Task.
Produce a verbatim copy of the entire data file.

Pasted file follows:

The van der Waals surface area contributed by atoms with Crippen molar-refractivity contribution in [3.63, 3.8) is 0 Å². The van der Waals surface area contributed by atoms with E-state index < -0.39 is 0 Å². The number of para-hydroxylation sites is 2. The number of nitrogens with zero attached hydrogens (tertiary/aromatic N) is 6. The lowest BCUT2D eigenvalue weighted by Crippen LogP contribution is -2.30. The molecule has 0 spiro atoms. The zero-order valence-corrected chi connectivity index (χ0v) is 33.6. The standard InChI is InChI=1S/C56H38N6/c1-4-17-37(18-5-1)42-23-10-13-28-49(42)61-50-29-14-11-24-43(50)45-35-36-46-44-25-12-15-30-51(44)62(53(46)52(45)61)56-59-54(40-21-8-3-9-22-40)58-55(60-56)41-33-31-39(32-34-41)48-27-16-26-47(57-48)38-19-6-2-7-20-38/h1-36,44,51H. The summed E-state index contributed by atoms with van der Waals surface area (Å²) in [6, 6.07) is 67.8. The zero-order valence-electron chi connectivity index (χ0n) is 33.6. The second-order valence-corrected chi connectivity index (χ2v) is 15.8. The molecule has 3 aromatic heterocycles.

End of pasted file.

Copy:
The van der Waals surface area contributed by atoms with Crippen molar-refractivity contribution in [3.63, 3.8) is 0 Å². The van der Waals surface area contributed by atoms with E-state index < -0.39 is 0 Å². The number of para-hydroxylation sites is 2. The number of nitrogens with zero attached hydrogens (tertiary/aromatic N) is 6. The lowest BCUT2D eigenvalue weighted by Crippen LogP contribution is -2.30. The molecule has 0 spiro atoms. The zero-order valence-corrected chi connectivity index (χ0v) is 33.6. The standard InChI is InChI=1S/C56H38N6/c1-4-17-37(18-5-1)42-23-10-13-28-49(42)61-50-29-14-11-24-43(50)45-35-36-46-44-25-12-15-30-51(44)62(53(46)52(45)61)56-59-54(40-21-8-3-9-22-40)58-55(60-56)41-33-31-39(32-34-41)48-27-16-26-47(57-48)38-19-6-2-7-20-38/h1-36,44,51H. The summed E-state index contributed by atoms with van der Waals surface area (Å²) in [6, 6.07) is 67.8. The zero-order valence-electron chi connectivity index (χ0n) is 33.6. The second-order valence-corrected chi connectivity index (χ2v) is 15.8. The molecule has 3 aromatic heterocycles.